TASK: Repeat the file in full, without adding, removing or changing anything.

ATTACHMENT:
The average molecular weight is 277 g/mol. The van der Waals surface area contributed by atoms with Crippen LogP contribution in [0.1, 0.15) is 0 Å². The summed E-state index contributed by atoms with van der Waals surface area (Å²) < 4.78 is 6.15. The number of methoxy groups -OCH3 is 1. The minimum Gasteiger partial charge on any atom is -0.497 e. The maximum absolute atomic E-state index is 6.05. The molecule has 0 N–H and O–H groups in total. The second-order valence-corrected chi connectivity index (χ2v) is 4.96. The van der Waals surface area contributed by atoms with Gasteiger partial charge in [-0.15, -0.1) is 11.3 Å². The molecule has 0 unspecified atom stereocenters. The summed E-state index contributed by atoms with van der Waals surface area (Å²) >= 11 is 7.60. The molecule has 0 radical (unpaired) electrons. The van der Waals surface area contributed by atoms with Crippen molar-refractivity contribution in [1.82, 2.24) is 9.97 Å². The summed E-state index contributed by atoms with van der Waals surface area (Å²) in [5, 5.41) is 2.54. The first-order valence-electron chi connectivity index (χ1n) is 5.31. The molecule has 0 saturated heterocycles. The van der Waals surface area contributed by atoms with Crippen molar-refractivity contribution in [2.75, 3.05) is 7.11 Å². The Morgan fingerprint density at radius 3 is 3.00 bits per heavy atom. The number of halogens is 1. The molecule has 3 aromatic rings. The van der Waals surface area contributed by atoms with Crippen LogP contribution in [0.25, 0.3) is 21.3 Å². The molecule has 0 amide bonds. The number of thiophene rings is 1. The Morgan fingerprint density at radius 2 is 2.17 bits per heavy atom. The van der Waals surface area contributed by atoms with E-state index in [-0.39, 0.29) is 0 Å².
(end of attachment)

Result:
The average molecular weight is 277 g/mol. The van der Waals surface area contributed by atoms with Crippen LogP contribution in [0.1, 0.15) is 0 Å². The summed E-state index contributed by atoms with van der Waals surface area (Å²) < 4.78 is 6.15. The number of methoxy groups -OCH3 is 1. The minimum Gasteiger partial charge on any atom is -0.497 e. The maximum absolute atomic E-state index is 6.05. The molecule has 0 N–H and O–H groups in total. The second-order valence-corrected chi connectivity index (χ2v) is 4.96. The van der Waals surface area contributed by atoms with Gasteiger partial charge in [-0.15, -0.1) is 11.3 Å². The molecule has 0 unspecified atom stereocenters. The summed E-state index contributed by atoms with van der Waals surface area (Å²) >= 11 is 7.60. The molecule has 0 radical (unpaired) electrons. The van der Waals surface area contributed by atoms with Crippen molar-refractivity contribution in [1.82, 2.24) is 9.97 Å². The summed E-state index contributed by atoms with van der Waals surface area (Å²) in [5, 5.41) is 2.54. The first-order valence-electron chi connectivity index (χ1n) is 5.31. The molecule has 0 saturated heterocycles. The van der Waals surface area contributed by atoms with Crippen molar-refractivity contribution in [2.75, 3.05) is 7.11 Å². The Morgan fingerprint density at radius 3 is 3.00 bits per heavy atom. The number of halogens is 1. The molecule has 3 aromatic rings. The van der Waals surface area contributed by atoms with Crippen LogP contribution in [0.25, 0.3) is 21.3 Å². The molecule has 0 amide bonds. The number of thiophene rings is 1. The Morgan fingerprint density at radius 2 is 2.17 bits per heavy atom. The van der Waals surface area contributed by atoms with E-state index in [-0.39, 0.29) is 0 Å².